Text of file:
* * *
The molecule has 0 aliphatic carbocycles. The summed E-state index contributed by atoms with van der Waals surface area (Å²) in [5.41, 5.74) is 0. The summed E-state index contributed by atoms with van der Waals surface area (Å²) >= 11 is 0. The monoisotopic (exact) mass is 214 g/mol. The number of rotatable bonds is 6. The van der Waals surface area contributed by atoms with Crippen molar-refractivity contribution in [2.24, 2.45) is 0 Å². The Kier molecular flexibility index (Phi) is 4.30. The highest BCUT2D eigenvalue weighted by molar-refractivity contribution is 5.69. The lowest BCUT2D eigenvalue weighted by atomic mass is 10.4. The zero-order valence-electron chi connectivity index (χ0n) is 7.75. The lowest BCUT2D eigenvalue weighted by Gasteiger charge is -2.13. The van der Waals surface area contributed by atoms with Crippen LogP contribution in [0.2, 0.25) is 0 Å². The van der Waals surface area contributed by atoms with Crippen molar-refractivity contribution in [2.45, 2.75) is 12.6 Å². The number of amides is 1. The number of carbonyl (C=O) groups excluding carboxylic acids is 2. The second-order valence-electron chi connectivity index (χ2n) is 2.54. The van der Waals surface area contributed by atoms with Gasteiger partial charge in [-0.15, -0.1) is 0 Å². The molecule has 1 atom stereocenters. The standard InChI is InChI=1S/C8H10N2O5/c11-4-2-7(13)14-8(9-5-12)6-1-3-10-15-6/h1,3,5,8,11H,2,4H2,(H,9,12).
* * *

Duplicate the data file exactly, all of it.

The molecule has 0 aliphatic carbocycles. The summed E-state index contributed by atoms with van der Waals surface area (Å²) in [5.41, 5.74) is 0. The summed E-state index contributed by atoms with van der Waals surface area (Å²) >= 11 is 0. The monoisotopic (exact) mass is 214 g/mol. The number of rotatable bonds is 6. The van der Waals surface area contributed by atoms with Crippen molar-refractivity contribution in [2.24, 2.45) is 0 Å². The Kier molecular flexibility index (Phi) is 4.30. The highest BCUT2D eigenvalue weighted by molar-refractivity contribution is 5.69. The lowest BCUT2D eigenvalue weighted by atomic mass is 10.4. The zero-order valence-electron chi connectivity index (χ0n) is 7.75. The lowest BCUT2D eigenvalue weighted by Gasteiger charge is -2.13. The van der Waals surface area contributed by atoms with Crippen LogP contribution in [0.2, 0.25) is 0 Å². The van der Waals surface area contributed by atoms with Crippen molar-refractivity contribution in [2.45, 2.75) is 12.6 Å². The number of amides is 1. The number of carbonyl (C=O) groups excluding carboxylic acids is 2. The second-order valence-electron chi connectivity index (χ2n) is 2.54. The van der Waals surface area contributed by atoms with Gasteiger partial charge in [-0.15, -0.1) is 0 Å². The molecule has 1 atom stereocenters. The standard InChI is InChI=1S/C8H10N2O5/c11-4-2-7(13)14-8(9-5-12)6-1-3-10-15-6/h1,3,5,8,11H,2,4H2,(H,9,12).